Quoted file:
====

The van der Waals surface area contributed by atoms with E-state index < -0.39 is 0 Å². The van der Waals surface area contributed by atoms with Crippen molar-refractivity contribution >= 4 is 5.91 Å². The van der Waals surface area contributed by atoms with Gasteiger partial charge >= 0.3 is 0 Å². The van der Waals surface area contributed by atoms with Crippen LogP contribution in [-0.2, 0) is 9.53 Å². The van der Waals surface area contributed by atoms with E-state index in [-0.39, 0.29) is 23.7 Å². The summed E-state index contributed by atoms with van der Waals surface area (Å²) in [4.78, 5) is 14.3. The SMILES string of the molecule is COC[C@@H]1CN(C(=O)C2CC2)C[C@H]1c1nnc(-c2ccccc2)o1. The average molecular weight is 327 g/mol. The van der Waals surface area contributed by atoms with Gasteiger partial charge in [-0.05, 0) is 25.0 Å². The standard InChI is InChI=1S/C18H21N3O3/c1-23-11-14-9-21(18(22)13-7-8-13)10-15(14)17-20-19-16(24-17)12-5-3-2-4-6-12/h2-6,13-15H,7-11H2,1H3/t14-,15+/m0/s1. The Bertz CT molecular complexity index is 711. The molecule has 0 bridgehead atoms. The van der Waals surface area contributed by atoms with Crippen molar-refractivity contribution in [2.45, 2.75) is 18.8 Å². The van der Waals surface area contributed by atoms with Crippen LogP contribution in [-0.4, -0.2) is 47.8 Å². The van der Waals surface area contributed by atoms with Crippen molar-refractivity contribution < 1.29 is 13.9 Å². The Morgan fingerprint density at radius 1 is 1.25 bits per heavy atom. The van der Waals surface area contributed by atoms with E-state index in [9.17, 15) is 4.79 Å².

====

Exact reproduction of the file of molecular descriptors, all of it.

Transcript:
The van der Waals surface area contributed by atoms with E-state index < -0.39 is 0 Å². The van der Waals surface area contributed by atoms with Crippen molar-refractivity contribution >= 4 is 5.91 Å². The van der Waals surface area contributed by atoms with Gasteiger partial charge >= 0.3 is 0 Å². The van der Waals surface area contributed by atoms with Crippen LogP contribution in [-0.2, 0) is 9.53 Å². The van der Waals surface area contributed by atoms with E-state index in [-0.39, 0.29) is 23.7 Å². The summed E-state index contributed by atoms with van der Waals surface area (Å²) in [4.78, 5) is 14.3. The SMILES string of the molecule is COC[C@@H]1CN(C(=O)C2CC2)C[C@H]1c1nnc(-c2ccccc2)o1. The average molecular weight is 327 g/mol. The van der Waals surface area contributed by atoms with Gasteiger partial charge in [-0.05, 0) is 25.0 Å². The standard InChI is InChI=1S/C18H21N3O3/c1-23-11-14-9-21(18(22)13-7-8-13)10-15(14)17-20-19-16(24-17)12-5-3-2-4-6-12/h2-6,13-15H,7-11H2,1H3/t14-,15+/m0/s1. The Bertz CT molecular complexity index is 711. The molecule has 0 bridgehead atoms. The van der Waals surface area contributed by atoms with Crippen molar-refractivity contribution in [2.45, 2.75) is 18.8 Å². The van der Waals surface area contributed by atoms with Crippen LogP contribution in [-0.4, -0.2) is 47.8 Å². The van der Waals surface area contributed by atoms with Crippen molar-refractivity contribution < 1.29 is 13.9 Å². The Morgan fingerprint density at radius 1 is 1.25 bits per heavy atom. The van der Waals surface area contributed by atoms with E-state index in [9.17, 15) is 4.79 Å².